The following editorial appeared in Wednesday's Chicago Tribune:
If Congress wants to protect the American economy, it has to make sure American business doesn't face a monumental New Year's Day hangover.
Many businesses and property owners will no longer be insured against terrorist attacks on that date. That's because companies that reinsure property and casualty insurers - allowing the insurers to lay off some of their risks - have announced they will no longer provide terrorism coverage. Some 70 percent of those reinsurance policies expire at year's end.
Without coverage, banks won't lend money to big new real estate projects and owners of everything from hotels to shopping malls to factories will find themselves exposed. This is no small thing. This is a risk of economic paralysis.
The threat of a terrorist attack in the U.S. had been deemed low before Sept. 11; suddenly it has become an unquantifiable, terrible reality. Insurance risks that can't be measured can't be priced. Unable to price the risk, companies are opting not to provide the coverage.
Over time, the insurance industry can solve this problem just as it has when faced with other extraordinary risks. But time is something neither the insurers nor the insured have right now. These policies expire in 33 days. Companies are being notified that, as of Jan. 1, their coverage will be canceled.
The solution is for the federal government to act temporarily as insurer of last resort for losses from terrorism. The insurance industry should be responsible for damages from terrorist attacks up to a defined amount for a temporary period. Beyond that amount, the government should step in and assume liability.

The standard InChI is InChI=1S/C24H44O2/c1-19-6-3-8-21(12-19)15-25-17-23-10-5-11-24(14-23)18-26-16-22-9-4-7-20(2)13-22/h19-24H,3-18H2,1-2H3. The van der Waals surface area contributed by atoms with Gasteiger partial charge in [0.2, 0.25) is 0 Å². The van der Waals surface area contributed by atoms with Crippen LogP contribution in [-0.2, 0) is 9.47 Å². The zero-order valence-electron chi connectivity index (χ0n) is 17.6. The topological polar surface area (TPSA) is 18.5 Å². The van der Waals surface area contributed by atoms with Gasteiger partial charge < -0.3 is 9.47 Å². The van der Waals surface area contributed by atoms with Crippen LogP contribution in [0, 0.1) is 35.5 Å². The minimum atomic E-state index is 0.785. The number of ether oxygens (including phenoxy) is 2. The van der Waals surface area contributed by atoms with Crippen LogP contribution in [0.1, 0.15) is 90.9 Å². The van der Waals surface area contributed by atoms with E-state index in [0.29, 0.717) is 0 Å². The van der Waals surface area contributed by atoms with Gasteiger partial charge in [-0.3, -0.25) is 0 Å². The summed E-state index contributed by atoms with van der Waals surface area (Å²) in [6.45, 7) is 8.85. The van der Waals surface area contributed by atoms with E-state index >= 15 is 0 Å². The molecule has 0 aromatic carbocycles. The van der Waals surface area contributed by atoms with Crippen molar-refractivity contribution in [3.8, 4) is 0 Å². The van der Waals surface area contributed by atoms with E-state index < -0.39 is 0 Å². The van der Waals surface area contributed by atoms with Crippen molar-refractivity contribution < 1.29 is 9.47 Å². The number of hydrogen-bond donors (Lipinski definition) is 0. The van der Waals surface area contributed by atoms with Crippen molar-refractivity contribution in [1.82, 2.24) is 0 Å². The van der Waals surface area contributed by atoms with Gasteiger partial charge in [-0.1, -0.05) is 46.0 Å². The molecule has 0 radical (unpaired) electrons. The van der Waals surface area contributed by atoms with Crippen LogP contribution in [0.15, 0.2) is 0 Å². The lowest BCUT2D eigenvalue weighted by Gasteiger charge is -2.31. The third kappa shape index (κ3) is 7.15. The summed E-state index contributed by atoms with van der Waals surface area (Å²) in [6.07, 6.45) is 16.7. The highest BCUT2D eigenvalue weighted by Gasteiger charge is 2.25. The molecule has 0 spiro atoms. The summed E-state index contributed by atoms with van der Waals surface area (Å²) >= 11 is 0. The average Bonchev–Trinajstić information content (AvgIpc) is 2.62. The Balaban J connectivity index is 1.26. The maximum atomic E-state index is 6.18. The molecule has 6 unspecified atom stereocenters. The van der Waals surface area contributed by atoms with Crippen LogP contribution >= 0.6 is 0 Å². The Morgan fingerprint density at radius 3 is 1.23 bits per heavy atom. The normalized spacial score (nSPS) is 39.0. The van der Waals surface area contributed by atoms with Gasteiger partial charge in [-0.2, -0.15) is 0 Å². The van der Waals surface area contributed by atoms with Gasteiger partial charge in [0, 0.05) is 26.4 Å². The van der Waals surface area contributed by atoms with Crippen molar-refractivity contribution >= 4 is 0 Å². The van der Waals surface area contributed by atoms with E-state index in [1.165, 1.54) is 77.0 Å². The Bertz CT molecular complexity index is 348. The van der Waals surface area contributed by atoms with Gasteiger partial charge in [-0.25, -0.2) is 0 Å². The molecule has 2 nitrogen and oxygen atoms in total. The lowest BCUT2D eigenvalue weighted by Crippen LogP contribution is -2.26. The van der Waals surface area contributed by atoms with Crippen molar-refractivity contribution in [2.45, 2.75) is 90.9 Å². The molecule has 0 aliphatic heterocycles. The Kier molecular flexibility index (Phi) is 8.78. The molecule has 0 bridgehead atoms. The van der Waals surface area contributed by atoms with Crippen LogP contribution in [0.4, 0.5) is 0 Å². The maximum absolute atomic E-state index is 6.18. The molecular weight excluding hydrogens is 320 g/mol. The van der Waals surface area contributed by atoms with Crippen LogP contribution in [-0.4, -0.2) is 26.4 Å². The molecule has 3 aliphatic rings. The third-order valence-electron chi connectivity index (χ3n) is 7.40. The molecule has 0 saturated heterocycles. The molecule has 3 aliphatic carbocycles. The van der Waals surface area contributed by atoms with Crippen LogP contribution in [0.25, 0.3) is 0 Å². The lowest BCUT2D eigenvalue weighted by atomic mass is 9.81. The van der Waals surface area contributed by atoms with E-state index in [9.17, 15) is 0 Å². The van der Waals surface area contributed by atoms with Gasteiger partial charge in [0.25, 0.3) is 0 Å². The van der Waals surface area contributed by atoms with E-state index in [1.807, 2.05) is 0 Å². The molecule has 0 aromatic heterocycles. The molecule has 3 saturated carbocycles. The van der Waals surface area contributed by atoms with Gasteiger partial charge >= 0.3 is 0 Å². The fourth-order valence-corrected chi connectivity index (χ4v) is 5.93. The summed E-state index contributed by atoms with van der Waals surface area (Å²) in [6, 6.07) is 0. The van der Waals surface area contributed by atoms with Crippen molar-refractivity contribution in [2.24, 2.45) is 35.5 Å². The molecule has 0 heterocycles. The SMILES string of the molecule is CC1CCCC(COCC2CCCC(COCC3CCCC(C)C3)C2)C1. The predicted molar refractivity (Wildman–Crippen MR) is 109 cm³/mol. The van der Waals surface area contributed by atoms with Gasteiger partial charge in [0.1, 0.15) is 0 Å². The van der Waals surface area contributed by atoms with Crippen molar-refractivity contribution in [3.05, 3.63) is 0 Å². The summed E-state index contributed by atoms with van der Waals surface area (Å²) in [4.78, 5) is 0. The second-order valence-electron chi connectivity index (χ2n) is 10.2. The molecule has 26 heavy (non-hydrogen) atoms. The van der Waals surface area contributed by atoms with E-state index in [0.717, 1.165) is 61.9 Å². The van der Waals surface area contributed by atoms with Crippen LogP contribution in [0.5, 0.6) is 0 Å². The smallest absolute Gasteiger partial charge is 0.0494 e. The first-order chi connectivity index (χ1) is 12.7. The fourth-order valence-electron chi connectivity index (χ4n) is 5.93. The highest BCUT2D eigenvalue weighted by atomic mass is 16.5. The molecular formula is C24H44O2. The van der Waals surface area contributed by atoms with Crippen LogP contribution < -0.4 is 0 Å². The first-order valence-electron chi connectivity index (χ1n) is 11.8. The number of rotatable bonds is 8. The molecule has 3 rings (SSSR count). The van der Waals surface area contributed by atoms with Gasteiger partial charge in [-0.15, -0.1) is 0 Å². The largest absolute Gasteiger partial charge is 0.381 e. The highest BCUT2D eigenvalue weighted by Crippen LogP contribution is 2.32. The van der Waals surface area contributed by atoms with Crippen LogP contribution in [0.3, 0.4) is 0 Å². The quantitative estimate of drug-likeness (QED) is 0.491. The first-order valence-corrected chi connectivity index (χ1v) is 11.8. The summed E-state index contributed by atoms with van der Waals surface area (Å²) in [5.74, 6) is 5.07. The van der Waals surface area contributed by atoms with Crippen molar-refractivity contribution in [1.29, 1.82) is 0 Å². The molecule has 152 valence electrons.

The members of Congress understand this, but they are deadlocked on how to proceed.
Under one proposal, the government would pay 80 percent of the first $20 billion in terrorism losses in a year. Bad idea. The industry must still be liable for substantial, first-dollar losses, with the government stepping in only to cover catastrophic losses. And temporary must mean temporary. Set a sunset date. Congress is debating whether insurers - and by extension the government as insurer of last resort - should be shielded from punitive damages. Yes, there should be restrictions.
The insurance industry estimates that claims from the Sept. 11 terrorist attacks likely will total $40 billion to $70 billion. Insurers say they will pay every penny, as they should. Congress's job is to make sure that insurance remains available at this critical moment. Over time, the government will step out and private companies will again assume all the risk, at the cost of higher premiums, of course. That's a reality in a post-Sept. 11 world.
The government is being asked to manage a crisis, not to bail out an industry. That's what should guide the decision-making.
But it's time to make a decision.